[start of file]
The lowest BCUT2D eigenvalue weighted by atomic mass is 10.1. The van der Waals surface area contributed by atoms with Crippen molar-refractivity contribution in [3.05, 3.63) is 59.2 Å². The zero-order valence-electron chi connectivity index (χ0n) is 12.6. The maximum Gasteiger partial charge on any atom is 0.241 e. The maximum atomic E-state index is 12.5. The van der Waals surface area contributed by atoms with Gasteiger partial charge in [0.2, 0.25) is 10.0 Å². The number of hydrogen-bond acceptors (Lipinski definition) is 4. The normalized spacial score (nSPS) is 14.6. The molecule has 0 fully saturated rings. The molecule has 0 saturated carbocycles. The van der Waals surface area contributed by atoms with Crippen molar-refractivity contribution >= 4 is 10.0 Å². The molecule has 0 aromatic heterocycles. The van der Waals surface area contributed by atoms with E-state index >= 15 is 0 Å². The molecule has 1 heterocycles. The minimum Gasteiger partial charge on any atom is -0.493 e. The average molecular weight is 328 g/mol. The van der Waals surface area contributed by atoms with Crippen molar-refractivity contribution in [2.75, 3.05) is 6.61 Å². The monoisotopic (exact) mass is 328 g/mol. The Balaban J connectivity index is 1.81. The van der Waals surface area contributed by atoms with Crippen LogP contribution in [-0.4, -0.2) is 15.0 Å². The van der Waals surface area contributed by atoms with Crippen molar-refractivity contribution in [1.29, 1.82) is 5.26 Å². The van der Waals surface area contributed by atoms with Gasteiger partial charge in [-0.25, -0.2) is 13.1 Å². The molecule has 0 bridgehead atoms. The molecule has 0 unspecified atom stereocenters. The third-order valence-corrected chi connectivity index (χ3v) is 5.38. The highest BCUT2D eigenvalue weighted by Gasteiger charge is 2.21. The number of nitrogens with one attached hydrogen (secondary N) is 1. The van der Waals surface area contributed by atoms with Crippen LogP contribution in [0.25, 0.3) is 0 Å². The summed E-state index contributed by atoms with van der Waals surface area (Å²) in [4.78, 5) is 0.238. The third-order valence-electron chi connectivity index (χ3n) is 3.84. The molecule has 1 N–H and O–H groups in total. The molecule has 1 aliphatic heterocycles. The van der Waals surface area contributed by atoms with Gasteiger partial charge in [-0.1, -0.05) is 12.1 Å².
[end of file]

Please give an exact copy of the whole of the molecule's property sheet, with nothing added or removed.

The lowest BCUT2D eigenvalue weighted by atomic mass is 10.1. The van der Waals surface area contributed by atoms with Crippen molar-refractivity contribution in [3.05, 3.63) is 59.2 Å². The zero-order valence-electron chi connectivity index (χ0n) is 12.6. The maximum Gasteiger partial charge on any atom is 0.241 e. The maximum atomic E-state index is 12.5. The van der Waals surface area contributed by atoms with Gasteiger partial charge in [0.2, 0.25) is 10.0 Å². The number of hydrogen-bond acceptors (Lipinski definition) is 4. The normalized spacial score (nSPS) is 14.6. The molecule has 0 fully saturated rings. The molecule has 0 saturated carbocycles. The van der Waals surface area contributed by atoms with Crippen molar-refractivity contribution >= 4 is 10.0 Å². The molecule has 0 aromatic heterocycles. The van der Waals surface area contributed by atoms with E-state index >= 15 is 0 Å². The molecule has 1 heterocycles. The minimum Gasteiger partial charge on any atom is -0.493 e. The average molecular weight is 328 g/mol. The van der Waals surface area contributed by atoms with Crippen molar-refractivity contribution in [2.75, 3.05) is 6.61 Å². The monoisotopic (exact) mass is 328 g/mol. The Balaban J connectivity index is 1.81. The van der Waals surface area contributed by atoms with Crippen LogP contribution in [-0.4, -0.2) is 15.0 Å². The van der Waals surface area contributed by atoms with Crippen molar-refractivity contribution in [1.29, 1.82) is 5.26 Å². The van der Waals surface area contributed by atoms with Gasteiger partial charge in [-0.25, -0.2) is 13.1 Å². The molecule has 0 bridgehead atoms. The molecule has 0 unspecified atom stereocenters. The third-order valence-corrected chi connectivity index (χ3v) is 5.38. The highest BCUT2D eigenvalue weighted by Gasteiger charge is 2.21. The number of nitrogens with one attached hydrogen (secondary N) is 1. The van der Waals surface area contributed by atoms with Crippen LogP contribution in [0.25, 0.3) is 0 Å². The summed E-state index contributed by atoms with van der Waals surface area (Å²) in [4.78, 5) is 0.238. The third-order valence-electron chi connectivity index (χ3n) is 3.84. The molecule has 1 N–H and O–H groups in total. The molecule has 1 aliphatic heterocycles. The van der Waals surface area contributed by atoms with Gasteiger partial charge in [-0.1, -0.05) is 12.1 Å².